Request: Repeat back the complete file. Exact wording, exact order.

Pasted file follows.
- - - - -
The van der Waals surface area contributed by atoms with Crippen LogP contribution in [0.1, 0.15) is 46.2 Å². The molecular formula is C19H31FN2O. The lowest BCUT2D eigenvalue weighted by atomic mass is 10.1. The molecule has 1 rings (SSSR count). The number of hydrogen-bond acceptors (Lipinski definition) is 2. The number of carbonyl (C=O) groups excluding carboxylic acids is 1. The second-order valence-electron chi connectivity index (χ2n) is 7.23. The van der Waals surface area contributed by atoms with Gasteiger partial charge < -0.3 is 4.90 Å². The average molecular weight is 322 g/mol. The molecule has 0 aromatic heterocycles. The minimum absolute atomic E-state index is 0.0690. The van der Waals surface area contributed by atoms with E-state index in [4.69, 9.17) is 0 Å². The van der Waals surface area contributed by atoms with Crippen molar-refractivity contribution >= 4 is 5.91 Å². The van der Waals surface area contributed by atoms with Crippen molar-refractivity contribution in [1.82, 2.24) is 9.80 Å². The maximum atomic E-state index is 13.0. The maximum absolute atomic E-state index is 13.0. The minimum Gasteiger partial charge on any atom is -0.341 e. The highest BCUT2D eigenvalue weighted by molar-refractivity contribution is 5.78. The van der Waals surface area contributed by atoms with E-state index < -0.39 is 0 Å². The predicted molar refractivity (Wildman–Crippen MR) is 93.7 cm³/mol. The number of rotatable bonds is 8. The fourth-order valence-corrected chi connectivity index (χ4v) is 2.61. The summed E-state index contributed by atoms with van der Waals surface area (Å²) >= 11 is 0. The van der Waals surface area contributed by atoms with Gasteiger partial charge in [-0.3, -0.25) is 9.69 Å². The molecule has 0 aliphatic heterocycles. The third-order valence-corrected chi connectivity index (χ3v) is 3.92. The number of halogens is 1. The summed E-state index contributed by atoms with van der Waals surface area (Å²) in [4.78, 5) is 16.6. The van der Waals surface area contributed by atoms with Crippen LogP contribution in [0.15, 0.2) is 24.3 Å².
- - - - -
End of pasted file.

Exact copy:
The van der Waals surface area contributed by atoms with Crippen LogP contribution in [0.1, 0.15) is 46.2 Å². The molecular formula is C19H31FN2O. The lowest BCUT2D eigenvalue weighted by atomic mass is 10.1. The molecule has 1 rings (SSSR count). The number of hydrogen-bond acceptors (Lipinski definition) is 2. The number of carbonyl (C=O) groups excluding carboxylic acids is 1. The second-order valence-electron chi connectivity index (χ2n) is 7.23. The van der Waals surface area contributed by atoms with Gasteiger partial charge < -0.3 is 4.90 Å². The average molecular weight is 322 g/mol. The molecule has 0 aromatic heterocycles. The minimum absolute atomic E-state index is 0.0690. The van der Waals surface area contributed by atoms with E-state index in [4.69, 9.17) is 0 Å². The van der Waals surface area contributed by atoms with Crippen molar-refractivity contribution >= 4 is 5.91 Å². The van der Waals surface area contributed by atoms with Crippen molar-refractivity contribution in [1.82, 2.24) is 9.80 Å². The maximum atomic E-state index is 13.0. The maximum absolute atomic E-state index is 13.0. The minimum Gasteiger partial charge on any atom is -0.341 e. The highest BCUT2D eigenvalue weighted by molar-refractivity contribution is 5.78. The van der Waals surface area contributed by atoms with E-state index < -0.39 is 0 Å². The predicted molar refractivity (Wildman–Crippen MR) is 93.7 cm³/mol. The number of rotatable bonds is 8. The fourth-order valence-corrected chi connectivity index (χ4v) is 2.61. The summed E-state index contributed by atoms with van der Waals surface area (Å²) >= 11 is 0. The van der Waals surface area contributed by atoms with Gasteiger partial charge in [-0.3, -0.25) is 9.69 Å². The molecule has 0 aliphatic heterocycles. The third-order valence-corrected chi connectivity index (χ3v) is 3.92. The number of halogens is 1. The summed E-state index contributed by atoms with van der Waals surface area (Å²) in [4.78, 5) is 16.6. The van der Waals surface area contributed by atoms with Crippen LogP contribution in [0.15, 0.2) is 24.3 Å².